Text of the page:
Objective research to aid investing decisions

Value Investing Strategy (Strategy Overview)

Allocations for July 2024 (Final)
Cash TLT LQD SPY

Momentum Investing Strategy (Strategy Overview)

Allocations for July 2024 (Final)
1st ETF 2nd ETF 3rd ETF

Strategic Allocation

Is there a best way to select and weight asset classes for long-term diversification benefits? These blog entries address this strategic allocation question.

SACEVS Best Value + SACEMS EW Top 2?

A subscriber asked for a comparison of two 50%-50% monthly rebalanced combinations of Simple Asset Class ETF Value Strategy (SACEVS) and Simple Asset Class ETF Momentum Strategy (SACEMS) portfolios, as follows:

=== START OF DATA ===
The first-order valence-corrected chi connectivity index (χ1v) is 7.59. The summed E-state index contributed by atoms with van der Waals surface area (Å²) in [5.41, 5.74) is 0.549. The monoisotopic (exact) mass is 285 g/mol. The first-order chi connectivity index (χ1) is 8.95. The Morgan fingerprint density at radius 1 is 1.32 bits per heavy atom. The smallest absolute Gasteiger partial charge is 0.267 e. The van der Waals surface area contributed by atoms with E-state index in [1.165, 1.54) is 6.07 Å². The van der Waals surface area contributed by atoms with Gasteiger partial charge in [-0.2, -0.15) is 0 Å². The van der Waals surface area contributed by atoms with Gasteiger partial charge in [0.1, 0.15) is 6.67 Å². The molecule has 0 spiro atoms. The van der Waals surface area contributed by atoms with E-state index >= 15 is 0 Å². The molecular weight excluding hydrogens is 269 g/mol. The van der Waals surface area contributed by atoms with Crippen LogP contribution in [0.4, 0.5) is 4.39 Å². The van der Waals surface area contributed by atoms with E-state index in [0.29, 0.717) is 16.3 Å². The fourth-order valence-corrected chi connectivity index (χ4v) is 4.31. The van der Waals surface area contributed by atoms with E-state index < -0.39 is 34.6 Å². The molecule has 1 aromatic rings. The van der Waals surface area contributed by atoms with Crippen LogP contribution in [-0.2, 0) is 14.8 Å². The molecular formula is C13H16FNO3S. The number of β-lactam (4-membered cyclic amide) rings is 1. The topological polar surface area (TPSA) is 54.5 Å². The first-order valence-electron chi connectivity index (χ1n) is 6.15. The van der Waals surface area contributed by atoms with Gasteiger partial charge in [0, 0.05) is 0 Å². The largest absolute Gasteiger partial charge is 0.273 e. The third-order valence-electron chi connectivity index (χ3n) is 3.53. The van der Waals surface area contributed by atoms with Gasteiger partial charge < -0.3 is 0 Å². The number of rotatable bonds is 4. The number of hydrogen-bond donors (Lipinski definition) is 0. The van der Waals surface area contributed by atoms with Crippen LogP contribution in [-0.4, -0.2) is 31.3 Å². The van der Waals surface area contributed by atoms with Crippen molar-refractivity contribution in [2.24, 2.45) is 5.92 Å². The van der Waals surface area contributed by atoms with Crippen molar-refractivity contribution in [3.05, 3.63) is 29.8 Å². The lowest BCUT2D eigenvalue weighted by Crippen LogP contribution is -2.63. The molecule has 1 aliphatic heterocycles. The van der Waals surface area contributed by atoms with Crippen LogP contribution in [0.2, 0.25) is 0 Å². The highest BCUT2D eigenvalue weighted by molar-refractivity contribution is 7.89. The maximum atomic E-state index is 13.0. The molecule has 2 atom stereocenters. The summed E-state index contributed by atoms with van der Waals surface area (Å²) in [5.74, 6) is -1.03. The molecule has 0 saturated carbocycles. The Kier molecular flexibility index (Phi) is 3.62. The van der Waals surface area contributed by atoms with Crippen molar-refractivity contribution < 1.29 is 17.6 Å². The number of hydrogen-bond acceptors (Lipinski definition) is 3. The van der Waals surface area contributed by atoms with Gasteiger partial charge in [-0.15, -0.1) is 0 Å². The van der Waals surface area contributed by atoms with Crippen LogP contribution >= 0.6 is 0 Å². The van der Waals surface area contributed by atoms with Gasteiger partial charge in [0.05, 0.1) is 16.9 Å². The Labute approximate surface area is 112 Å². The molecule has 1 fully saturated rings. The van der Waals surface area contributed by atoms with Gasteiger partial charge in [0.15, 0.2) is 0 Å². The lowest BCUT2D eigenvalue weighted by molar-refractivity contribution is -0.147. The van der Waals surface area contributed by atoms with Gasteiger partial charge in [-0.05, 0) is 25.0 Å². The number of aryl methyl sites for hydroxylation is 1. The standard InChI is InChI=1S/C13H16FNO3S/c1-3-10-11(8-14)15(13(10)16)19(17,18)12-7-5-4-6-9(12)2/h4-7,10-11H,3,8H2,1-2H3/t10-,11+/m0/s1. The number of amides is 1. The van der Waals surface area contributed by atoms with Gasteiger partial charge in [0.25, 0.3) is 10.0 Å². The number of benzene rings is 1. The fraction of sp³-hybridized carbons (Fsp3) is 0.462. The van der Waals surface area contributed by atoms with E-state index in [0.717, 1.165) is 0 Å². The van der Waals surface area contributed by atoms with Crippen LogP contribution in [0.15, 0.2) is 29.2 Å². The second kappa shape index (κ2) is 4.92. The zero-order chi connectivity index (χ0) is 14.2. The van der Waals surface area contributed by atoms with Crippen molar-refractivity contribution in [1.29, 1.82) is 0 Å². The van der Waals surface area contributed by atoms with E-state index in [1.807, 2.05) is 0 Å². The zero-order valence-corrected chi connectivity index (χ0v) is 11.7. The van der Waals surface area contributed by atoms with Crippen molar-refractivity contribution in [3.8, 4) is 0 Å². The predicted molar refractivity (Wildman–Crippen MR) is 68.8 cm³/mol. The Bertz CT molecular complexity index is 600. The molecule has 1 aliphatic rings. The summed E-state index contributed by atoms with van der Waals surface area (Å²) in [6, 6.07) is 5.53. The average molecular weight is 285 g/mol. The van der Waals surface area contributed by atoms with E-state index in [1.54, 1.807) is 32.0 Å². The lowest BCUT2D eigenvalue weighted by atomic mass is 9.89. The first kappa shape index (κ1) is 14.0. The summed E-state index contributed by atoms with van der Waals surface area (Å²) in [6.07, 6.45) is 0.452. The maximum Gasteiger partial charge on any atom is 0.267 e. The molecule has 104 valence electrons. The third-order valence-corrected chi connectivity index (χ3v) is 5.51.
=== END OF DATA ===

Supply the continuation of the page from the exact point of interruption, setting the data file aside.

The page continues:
1. 50-50 Best Value + EW Top 2: SACEVS Best Value plus SACEMS EW Top 2, employing a somewhat more aggressive momentum portfolio.
  2. 50-50 Best Value + EW Top 3: Best Value plus SACEMS equal-weighted (EW) Top 3, as tracked at “Combined Value-Momentum Strategy (SACEVS-SACEMS)”.

To investigate, we run the two combinations and compare cumulative performances and annual performance statistics. Using monthly SACEVS Best Value and SACEMS EW Top 2 and EW Top 3 portfolio returns commencing July 2006 (limited by SACEMS), we find that: Keep Reading

Forcing SACEMS to Agree with SACEVS